As shown in FIG. 14, in this embodiment, the blank 32 includes a pair of opposing lateral flaps 22 and 24 that have a width X that is substantially the same width Y as a middle portion 14. In this manner, both lateral flaps 22 and 24 when folded extend across the entire width of the middle portion 14. Thus, a middle portion is formed or created that has a three layer structure and may have a basis weight that is 3 times the basis weight of the front portion 12 and the rear portion 16 if the absorbent structure is formed from an absorbent material having a relatively uniform basis weight. This 3 to 1 basis weight differential is formed according to the present invention from a web that may have a substantially uniform basis weight and without having to scarf the web.

Referring to FIGS. 12 and 13, due to the shape of the front slots 26 and the rear slots 28, triangular portions 34 and 36 are also formed. Once the lateral flaps 22 and 24 are folded, the triangular portions 34 and 36 contain two layers of material and therefore have a basis weight that is twice the basis weight of the front portion 12 and the rear portion 16.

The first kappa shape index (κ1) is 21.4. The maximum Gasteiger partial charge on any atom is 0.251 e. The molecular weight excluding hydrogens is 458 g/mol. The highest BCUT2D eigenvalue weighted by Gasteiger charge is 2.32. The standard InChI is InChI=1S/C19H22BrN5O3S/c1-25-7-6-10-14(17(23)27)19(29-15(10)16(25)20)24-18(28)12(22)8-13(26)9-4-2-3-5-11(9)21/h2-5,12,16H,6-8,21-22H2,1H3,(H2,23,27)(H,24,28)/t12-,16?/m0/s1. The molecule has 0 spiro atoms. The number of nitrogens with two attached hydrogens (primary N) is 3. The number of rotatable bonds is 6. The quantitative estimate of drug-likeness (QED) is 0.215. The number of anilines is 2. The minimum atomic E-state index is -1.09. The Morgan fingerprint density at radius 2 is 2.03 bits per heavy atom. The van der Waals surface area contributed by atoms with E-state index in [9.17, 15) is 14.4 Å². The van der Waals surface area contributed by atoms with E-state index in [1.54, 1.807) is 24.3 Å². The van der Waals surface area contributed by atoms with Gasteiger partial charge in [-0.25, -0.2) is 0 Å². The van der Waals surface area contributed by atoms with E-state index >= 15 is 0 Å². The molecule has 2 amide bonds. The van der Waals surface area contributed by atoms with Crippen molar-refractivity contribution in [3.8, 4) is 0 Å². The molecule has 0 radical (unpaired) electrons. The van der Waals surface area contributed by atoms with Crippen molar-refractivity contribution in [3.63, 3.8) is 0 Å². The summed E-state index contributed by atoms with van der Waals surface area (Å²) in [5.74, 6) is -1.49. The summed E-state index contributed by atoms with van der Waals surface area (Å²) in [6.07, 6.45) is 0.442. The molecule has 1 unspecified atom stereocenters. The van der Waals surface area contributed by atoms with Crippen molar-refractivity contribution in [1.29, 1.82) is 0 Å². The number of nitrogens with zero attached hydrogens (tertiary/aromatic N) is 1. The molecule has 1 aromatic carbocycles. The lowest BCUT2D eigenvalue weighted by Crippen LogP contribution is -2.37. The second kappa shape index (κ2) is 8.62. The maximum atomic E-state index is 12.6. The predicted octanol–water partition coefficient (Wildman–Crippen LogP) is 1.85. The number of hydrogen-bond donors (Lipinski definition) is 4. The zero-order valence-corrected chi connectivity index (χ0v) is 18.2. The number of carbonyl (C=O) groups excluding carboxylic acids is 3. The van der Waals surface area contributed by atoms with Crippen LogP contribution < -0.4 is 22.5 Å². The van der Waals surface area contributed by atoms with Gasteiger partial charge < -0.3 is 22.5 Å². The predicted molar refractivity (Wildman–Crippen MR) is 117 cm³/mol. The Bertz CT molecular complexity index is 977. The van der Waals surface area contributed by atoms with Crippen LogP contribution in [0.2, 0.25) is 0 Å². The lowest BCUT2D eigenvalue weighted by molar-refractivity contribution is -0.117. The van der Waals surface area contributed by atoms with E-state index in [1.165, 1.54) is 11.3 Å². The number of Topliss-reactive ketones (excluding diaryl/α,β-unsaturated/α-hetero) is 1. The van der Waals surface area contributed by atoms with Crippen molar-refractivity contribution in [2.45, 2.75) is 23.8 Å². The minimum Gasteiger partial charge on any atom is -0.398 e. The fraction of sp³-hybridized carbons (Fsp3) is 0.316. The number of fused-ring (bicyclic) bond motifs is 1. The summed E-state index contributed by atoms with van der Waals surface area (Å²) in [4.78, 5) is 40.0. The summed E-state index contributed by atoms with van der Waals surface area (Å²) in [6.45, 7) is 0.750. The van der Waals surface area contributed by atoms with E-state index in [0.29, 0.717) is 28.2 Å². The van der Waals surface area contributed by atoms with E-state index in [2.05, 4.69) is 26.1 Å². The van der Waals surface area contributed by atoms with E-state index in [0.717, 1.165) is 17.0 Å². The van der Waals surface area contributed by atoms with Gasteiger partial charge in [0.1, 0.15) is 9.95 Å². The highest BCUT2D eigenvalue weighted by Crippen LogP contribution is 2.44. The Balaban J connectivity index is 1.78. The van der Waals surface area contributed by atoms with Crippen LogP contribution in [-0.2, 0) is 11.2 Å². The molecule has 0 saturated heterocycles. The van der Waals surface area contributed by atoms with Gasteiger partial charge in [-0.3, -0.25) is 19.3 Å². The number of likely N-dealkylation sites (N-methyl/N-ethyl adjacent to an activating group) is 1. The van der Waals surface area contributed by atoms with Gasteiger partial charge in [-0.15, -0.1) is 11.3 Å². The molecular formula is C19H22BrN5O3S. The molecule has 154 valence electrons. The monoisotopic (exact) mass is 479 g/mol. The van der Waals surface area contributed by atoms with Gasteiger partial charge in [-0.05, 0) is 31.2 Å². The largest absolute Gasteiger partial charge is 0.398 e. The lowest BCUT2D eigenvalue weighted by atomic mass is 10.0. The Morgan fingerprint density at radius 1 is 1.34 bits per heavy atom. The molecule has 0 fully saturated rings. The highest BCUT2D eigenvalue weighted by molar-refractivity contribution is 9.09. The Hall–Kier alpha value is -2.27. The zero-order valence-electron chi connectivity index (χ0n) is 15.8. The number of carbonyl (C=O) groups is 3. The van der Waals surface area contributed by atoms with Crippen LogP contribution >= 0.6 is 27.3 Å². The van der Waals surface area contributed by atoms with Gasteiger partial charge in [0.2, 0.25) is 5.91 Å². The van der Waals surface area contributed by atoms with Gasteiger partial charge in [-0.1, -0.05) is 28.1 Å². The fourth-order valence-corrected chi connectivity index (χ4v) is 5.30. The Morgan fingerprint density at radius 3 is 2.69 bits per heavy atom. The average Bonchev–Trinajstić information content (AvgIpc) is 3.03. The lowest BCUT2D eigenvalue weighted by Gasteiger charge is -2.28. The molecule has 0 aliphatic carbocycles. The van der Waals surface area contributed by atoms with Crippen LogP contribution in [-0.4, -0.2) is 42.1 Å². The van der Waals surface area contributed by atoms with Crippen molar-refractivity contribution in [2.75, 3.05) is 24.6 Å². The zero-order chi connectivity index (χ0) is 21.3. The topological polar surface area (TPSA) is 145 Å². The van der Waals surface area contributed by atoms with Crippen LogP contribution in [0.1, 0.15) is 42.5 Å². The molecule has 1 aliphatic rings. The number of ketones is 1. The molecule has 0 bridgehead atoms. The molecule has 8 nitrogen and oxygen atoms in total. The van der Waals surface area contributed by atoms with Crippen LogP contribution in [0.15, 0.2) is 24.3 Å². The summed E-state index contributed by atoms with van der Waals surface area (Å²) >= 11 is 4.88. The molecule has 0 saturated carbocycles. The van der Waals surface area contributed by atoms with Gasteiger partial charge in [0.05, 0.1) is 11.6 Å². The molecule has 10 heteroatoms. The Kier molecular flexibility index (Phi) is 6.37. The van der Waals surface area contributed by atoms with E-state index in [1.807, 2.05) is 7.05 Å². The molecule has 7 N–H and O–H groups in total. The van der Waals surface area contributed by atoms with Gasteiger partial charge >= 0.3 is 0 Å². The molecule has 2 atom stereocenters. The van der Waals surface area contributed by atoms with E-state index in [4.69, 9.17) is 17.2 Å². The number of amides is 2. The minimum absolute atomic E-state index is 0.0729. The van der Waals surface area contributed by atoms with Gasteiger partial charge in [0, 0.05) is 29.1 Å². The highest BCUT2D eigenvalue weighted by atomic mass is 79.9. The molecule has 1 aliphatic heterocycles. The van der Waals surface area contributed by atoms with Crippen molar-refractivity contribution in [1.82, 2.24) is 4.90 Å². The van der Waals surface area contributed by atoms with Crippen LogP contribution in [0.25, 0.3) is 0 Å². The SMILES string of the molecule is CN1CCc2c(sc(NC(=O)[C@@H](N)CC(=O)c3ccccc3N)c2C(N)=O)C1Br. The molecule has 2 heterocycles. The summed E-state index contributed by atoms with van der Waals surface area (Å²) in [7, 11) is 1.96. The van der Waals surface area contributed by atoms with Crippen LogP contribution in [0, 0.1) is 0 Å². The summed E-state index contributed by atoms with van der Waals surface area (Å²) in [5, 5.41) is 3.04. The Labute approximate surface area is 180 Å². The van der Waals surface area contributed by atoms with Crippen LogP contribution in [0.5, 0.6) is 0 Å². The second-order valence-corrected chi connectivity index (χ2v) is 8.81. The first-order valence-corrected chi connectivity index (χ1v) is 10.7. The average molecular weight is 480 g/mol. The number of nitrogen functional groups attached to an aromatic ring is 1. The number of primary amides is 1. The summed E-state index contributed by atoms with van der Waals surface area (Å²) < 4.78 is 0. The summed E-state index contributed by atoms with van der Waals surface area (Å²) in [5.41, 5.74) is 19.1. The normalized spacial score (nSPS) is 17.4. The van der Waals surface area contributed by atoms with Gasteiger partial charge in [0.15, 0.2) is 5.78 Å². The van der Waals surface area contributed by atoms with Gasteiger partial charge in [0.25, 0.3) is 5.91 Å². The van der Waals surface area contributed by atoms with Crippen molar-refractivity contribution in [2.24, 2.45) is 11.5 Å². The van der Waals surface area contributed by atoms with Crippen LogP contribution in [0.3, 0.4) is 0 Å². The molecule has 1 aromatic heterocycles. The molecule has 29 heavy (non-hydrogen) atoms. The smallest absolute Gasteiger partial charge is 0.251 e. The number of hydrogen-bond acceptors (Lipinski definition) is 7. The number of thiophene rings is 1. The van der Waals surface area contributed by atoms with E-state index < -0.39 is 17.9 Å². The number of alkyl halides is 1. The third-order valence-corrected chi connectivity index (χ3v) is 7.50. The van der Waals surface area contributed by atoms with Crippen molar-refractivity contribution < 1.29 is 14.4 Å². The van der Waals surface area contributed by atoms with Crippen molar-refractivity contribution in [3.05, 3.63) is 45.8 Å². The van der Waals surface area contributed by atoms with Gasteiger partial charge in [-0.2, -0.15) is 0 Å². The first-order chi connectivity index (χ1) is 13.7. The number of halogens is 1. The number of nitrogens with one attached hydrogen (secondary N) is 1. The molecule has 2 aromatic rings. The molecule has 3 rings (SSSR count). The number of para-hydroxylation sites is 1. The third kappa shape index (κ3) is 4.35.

As shown in FIGS. 7 and 14, the lateral flaps 22 and 24 of both blanks 20 and 32 form the widest portion of the fibrous web. By forming the widest portion of the web, the flaps can be easily located and folded using a stationary folding device. In fact, due to the width of the flaps, it may not be necessary to score the web prior to folding the flaps, although score lines may be formed on the absorbent web where the flaps are to be folded if desired.

Referring to FIGS. 18 and 19, still another embodiment of an absorbent structure generally 40 made in accordance with the present invention is shown. A blank generally 42 used to form the absorbent structure 40 is shown in FIG. 20. Again, like reference numerals have been used to indicate similar elements. Referring to FIG. 20, in this embodiment, the lateral flaps 22 and 24 extend the entire length of the blank 42. In order to separate the flaps 22 and 24 from the front portion 12, the blank 42 includes a pair of additional slits 46. Slits 46 extend in the lengthwise direction of the blank 42 parallel with the longitudinal axis. Similarly, in order to separate the lateral flaps 22 and 24 from the rear portion 16, the blank 42 includes a pair of opposing slits 48 that are also generally parallel to the longitudinal axis of the blank.